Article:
The Acquisition Of Spoken Language In Deaf Children

2203 words - 9 pages

What makes us human is our ability to use language to communicate with the world around us. The capability to produce novel and complex sentences is a skill that every child learns if the conditions allow him or her to do so. What is most amazing about this is that children gain this capability in such a short amount of time. Within 5 years of life humans use the linguistic input of the world around them to produce novel ideas and thoughts. Regardless of where or how one lives, the process of acquiring language is often predictable. There are about 7000 languages spoken in the world today and infants can acquire any of them if exposed to enough linguistic input. This process is disrupted ...view middle of the document...

If a family has little knowledge about deaf people they must first adjust to the implications of having a deaf or hard of hearing child. Since parents are a child’s main source of linguistic information, the challenge they must overcome is giving the child sufficient experience with listening and speaking to gain knowledge of sound structure (Spencer & Marschark, 2006). Inadequate quality of sounds leaves babies at risk. A hearing child makes large strides in their language at a very rapid rate without the need for explicit teaching. This is a phenomenon that is impressive at any age, but especially for newborn infants who have had no prior exposure to human language. A deaf child will not make these same strides if they are deprived of language. If a child has hearing loss at birth they will never gain the linguistic capabilities to rely on lip-reading as they get older, which is why addition aid must be provided. This is different for an adult who experiences hearing loss because adults have full knowledge of the patterns in their language and are able to fill in the gaps that a hearing loss creates. Years ago it was found that hearing loss in children was not recognized, on average, till after 24 months of age in the United States. This average has changed due to early detection and intervention programs. Now children are screened for hearing loss thresholds at birth. It’s important to keep in mind that a deficit in hearing loss creates a kind of “ snowball effect”. Hearing loss leads to deficit in literacy when the child enters school because one must have knowledge of the sounds they are speaking if they are to learn how to read and spell them (Spencer & Marschark, 2006). In a discussion of why deaf children do not acquire language normally it is necessary to mention the critical period of language. The critical period refers to the time after a child is born to about 3 years of age in which a child is most sensitive to acquiring language. Children will acquire whatever language is accessible to them during this period and eventually their brains loose this plasticity (Humphries, Kushalnagar, Mathur, Napoli, Padden, Pathmann, & Smith, 2012). Once this period has passed a child will never develop their first language normally and to its full capacity.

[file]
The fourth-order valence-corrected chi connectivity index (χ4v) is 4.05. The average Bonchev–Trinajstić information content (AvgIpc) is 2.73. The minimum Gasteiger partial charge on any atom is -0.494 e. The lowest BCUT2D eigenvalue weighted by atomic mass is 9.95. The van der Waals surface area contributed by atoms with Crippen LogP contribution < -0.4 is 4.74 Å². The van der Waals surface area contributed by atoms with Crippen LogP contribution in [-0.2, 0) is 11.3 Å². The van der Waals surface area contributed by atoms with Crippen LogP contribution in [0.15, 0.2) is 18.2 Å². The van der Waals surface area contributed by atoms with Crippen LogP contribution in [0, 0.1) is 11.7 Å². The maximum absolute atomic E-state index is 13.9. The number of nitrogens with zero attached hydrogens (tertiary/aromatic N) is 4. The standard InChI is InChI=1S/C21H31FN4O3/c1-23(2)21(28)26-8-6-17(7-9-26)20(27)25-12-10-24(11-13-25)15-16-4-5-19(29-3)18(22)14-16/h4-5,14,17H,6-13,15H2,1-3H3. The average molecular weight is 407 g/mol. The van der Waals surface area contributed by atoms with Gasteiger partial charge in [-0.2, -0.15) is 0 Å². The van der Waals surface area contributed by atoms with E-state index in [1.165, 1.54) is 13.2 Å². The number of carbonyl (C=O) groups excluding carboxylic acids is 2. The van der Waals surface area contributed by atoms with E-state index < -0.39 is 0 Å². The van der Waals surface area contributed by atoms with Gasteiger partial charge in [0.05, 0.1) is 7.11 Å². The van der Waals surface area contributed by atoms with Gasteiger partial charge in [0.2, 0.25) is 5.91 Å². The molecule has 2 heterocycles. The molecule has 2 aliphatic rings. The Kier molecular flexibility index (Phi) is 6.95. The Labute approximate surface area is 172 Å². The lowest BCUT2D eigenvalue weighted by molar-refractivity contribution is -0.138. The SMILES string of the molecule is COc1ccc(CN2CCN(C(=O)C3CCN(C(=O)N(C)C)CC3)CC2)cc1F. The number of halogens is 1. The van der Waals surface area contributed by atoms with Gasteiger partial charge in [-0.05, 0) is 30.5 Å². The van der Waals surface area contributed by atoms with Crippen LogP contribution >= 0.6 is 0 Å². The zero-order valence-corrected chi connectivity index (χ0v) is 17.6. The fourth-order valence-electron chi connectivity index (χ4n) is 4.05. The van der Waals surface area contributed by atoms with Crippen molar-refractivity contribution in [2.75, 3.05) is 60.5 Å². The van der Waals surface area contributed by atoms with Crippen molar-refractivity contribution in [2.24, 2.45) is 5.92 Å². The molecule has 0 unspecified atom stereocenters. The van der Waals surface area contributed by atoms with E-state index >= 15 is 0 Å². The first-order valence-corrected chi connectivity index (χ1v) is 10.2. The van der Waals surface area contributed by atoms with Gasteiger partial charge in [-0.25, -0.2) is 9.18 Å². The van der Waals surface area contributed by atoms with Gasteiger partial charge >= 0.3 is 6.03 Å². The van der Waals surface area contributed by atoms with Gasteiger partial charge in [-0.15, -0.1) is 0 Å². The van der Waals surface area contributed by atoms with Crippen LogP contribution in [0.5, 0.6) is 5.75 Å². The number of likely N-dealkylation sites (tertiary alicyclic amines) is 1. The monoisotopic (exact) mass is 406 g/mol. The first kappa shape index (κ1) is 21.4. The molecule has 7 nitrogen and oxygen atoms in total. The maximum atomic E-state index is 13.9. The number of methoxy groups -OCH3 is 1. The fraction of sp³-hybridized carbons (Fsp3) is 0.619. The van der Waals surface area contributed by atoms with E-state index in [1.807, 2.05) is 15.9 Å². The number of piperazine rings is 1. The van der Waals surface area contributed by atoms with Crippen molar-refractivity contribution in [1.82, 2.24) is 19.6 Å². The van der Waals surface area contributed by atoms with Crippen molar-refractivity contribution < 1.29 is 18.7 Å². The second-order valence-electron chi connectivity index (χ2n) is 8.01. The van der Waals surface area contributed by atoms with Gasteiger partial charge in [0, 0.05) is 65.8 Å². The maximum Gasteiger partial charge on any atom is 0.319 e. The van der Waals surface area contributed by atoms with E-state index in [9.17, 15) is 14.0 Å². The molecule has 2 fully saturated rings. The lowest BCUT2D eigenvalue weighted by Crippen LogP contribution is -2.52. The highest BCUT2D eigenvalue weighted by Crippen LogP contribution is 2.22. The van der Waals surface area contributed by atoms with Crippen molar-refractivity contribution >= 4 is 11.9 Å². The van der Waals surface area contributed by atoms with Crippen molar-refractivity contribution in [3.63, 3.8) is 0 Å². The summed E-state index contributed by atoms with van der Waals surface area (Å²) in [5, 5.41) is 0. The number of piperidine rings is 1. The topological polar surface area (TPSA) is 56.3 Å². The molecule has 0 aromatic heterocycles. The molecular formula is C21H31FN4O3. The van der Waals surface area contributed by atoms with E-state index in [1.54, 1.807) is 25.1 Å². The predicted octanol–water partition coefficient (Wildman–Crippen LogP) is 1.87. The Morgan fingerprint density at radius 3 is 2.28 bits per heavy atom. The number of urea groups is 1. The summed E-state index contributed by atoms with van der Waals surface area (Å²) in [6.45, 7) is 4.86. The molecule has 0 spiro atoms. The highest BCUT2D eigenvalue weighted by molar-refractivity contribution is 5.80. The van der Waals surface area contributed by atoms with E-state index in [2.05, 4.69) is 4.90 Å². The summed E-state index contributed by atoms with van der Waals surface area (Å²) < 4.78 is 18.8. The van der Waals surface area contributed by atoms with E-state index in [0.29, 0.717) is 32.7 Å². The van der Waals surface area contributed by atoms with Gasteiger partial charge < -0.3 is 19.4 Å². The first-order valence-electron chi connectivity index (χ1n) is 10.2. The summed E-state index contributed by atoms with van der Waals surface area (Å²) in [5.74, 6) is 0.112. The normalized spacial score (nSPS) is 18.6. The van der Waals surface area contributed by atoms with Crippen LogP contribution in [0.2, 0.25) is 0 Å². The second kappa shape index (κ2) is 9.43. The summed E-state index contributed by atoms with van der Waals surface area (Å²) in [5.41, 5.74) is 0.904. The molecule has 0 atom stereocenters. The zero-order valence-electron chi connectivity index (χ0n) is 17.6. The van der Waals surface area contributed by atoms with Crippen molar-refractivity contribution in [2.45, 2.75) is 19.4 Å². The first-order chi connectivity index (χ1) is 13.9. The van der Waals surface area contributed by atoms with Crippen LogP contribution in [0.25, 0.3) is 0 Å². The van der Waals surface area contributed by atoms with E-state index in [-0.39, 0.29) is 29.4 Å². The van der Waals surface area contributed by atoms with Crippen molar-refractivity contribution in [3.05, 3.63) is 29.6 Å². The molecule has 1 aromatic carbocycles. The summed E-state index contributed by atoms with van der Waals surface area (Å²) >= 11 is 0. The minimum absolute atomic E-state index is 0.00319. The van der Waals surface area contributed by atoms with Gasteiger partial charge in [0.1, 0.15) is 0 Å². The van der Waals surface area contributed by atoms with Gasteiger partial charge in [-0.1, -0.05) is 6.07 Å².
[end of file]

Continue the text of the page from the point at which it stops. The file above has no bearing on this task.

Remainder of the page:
Now that it has been described why a deaf child cannot acquire language normally, we may look at the causes of hearing loss in children. Sensor neural hearing loss is the most common birth defect, effects 2-3 out of every 1000 births. Also, by school age 6-7 out of every 100 children will have a permanent hearing loss (Humphries, Kushalnagar, Mathur, Napoli, Padden, Pathmann, & Smith, 2012). The most common cause of hearing loss is genetics. This is the case more than 60% of the time. Other risk factors of hearing loss for children are family history as well as low birth weight. Genetic disorders as well as drugs that cause ototoxicity. Problems can arise from the middle, inner, or outer ear,...

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